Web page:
Hank Aaron, a member of baseball’s Hall of Fame and known by many as the Braves legend who hit 755 career home runs, was brought into the ballroom of Paschal’s restaurant Friday and instantly met by a crowd of young baseball players eager to get a view of him.

Last month, the fifth annual Hank Aaron Invitational, an on-field diversity initiative designed to get youth baseball players to the next level, selected 44 of its top players to receive a civil-rights tour around Atlanta, concluding the week with a showcase game at SunTrust Park on Saturday. On Friday, the players got to have lunch with Aaron and former United Nations Ambassador and civil-rights leader Andrew Young. In many ways, the time spent was just as special for Aaron as it was for each athlete.

“It fills my heart, it makes me feel very proud,” Aaron said. “(Proud) of the fact that 23 years you played the game and small things like this happen. You’re in a room and you’ve got so many of these “kids” with your namesake, hoping one day that they too will play baseball.”

Aaron and Young spent the afternoon fielding questions from athletes on baseball, but more so on growing up in the civil-rights era. Aaron said he was impressed by that.

Young described how the Braves changed Atlanta when they arrived in 1966, with Aaron already a part of the organization. In the context of it also being the final years of the civil-rights movement, it represented a significant culture change.

“The city decided it was going to be a city too busy to hate,” Young said. “Bringing the baseball team in was one of the ways saying that Atlanta was going to be a big-league city.”

Of course with Aaron, everyone wanted to know about the night he hit his 715th home run in a 7-4 win over the Los Angeles Dodgers. Jerry Royster, who spent 16 years playing major league baseball, stood up and told Aaron he was in the dugout with the Dodgers that night. Even with the opposing team, he was so excited when the ball sailed over the fence he said that he jumped up and hit his head on the roof of the dugout.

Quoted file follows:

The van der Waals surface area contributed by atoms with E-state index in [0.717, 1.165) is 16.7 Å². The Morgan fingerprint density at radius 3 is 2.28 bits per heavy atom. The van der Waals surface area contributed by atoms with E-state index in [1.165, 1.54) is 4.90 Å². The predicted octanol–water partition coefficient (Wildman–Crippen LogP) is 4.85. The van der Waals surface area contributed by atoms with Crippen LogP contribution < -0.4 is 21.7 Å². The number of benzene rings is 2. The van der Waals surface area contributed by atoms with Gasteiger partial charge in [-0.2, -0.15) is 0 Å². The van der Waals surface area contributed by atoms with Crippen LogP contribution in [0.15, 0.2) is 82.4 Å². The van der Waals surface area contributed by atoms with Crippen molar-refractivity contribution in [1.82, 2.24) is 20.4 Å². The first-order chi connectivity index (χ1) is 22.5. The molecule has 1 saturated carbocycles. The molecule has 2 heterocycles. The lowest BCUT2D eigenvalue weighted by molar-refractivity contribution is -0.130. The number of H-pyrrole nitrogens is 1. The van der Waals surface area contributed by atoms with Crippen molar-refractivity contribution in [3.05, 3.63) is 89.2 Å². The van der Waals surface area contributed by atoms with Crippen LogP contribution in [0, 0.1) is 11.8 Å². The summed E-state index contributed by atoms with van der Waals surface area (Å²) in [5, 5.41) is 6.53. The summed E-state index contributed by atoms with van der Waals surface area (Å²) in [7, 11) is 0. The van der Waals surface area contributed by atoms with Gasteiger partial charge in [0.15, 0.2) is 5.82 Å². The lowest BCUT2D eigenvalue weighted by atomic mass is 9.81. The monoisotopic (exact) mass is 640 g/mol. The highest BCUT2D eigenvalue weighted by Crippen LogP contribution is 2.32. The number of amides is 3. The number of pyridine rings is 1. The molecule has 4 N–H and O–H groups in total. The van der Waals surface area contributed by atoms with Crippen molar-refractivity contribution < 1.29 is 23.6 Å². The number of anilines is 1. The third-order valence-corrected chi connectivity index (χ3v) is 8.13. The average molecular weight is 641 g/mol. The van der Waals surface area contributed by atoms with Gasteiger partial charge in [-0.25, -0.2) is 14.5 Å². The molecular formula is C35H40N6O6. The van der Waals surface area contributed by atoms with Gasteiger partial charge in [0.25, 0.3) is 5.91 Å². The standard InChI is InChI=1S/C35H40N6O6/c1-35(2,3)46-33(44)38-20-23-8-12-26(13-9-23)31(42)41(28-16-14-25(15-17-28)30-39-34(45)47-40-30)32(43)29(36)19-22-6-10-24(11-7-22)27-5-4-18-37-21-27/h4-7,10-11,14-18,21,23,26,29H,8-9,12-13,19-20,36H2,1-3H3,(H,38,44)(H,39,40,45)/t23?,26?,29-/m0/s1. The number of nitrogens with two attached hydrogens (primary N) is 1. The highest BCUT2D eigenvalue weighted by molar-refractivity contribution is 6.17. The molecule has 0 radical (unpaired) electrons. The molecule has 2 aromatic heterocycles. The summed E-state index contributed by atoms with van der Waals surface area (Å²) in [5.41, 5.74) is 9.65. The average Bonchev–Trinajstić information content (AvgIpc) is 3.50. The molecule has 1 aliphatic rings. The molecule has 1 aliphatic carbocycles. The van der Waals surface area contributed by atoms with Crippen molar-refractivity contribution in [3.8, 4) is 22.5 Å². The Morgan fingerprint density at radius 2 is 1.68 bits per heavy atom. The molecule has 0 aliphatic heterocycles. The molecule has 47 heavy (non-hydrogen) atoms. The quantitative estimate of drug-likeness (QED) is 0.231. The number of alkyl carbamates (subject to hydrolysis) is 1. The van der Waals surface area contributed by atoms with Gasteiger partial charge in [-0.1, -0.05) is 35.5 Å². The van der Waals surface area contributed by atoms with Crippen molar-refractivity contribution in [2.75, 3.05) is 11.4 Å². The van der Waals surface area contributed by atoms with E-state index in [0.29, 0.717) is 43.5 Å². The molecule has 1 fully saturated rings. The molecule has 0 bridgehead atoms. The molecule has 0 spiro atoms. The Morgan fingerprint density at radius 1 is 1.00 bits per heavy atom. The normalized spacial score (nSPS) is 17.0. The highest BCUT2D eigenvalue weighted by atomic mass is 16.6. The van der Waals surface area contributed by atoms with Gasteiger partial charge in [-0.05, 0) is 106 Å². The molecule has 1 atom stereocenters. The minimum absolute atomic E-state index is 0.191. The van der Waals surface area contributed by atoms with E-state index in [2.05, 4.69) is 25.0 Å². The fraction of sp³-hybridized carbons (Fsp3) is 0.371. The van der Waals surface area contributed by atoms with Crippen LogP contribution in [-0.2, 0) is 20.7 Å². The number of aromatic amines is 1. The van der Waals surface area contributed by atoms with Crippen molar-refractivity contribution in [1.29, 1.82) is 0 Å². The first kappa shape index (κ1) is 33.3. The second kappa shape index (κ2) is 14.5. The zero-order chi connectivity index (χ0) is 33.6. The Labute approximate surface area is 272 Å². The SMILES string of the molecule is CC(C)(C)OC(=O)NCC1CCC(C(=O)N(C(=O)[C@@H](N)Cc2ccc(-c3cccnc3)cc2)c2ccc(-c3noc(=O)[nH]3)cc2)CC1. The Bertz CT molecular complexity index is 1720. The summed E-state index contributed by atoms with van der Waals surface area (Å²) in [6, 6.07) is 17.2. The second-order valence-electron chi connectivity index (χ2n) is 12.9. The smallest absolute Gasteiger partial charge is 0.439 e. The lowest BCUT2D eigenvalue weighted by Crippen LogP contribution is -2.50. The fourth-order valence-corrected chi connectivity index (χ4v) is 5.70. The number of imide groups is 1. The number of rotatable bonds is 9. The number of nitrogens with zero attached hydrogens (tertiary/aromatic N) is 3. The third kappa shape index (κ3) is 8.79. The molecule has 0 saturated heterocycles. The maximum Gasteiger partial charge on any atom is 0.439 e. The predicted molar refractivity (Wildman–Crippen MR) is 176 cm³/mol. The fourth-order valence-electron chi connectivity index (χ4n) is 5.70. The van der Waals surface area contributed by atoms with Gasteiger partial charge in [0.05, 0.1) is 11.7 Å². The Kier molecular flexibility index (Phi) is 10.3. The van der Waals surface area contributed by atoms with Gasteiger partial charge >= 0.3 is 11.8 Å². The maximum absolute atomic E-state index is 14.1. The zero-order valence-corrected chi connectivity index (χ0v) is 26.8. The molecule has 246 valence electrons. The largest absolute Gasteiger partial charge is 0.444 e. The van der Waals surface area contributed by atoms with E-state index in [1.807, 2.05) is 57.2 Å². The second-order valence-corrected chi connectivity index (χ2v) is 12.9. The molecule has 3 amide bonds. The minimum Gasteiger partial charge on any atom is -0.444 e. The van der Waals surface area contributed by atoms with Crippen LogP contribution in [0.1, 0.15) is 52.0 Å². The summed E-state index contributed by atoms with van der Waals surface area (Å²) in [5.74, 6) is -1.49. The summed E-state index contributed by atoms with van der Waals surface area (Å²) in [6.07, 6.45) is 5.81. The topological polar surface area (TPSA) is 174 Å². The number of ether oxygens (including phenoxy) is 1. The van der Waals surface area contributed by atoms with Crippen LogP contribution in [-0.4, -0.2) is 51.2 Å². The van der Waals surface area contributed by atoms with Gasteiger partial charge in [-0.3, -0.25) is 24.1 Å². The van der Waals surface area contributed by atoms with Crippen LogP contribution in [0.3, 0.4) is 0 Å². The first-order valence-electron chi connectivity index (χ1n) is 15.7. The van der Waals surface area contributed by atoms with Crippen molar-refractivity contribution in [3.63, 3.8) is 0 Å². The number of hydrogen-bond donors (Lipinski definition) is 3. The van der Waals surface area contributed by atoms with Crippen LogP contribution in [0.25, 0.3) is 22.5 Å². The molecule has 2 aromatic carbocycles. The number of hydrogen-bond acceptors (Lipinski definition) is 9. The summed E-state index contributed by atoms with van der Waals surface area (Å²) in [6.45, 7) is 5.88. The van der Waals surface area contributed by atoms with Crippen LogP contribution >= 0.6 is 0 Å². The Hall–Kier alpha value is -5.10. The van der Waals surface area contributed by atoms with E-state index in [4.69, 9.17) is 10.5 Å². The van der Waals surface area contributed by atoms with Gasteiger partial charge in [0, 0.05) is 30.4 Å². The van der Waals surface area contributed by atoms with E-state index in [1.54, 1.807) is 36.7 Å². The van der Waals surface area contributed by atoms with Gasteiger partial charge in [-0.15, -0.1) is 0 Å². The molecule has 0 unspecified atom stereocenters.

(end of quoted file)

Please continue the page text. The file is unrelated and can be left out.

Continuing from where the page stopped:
Aaron didn’t spend much time reflecting on how he felt when he broke Babe Ruth’s record, but recalled the moments that were the most important to him.

“It was a great night, and after it was over with, my wife and I went home to pray and thank the Lord for blessing us,” Aaron said.

When Prince Deboskie from Chandler, Arizona, asked Aaron what it was like being a black baseball player during his era, he had a lot to say.

As a teenager, Aaron saw Jackie Robinson break the game’s color barrier. The early days for black players in baseball were tough, he said.

“I felt all alone … (just hoping) they would give me an opportunity, just a chance,” Aaron said.

He recalled a time he skipped school to go to one of Robinson’s events for youth baseball players. While he doesn’t recommend the athletes today do the same, he does feel good knowing in some ways it’s come full circle for him.

The athletes will take the field at 9 a.m. Saturday for the game. Aaron passes on his perspective, hoping the athletes walk away from the week’s events with the same values he’s learned.

“Baseball is a promise to some of us, and sometimes its promise to none of us,” Aaron said. “But the most important thing is to do the very best that you can.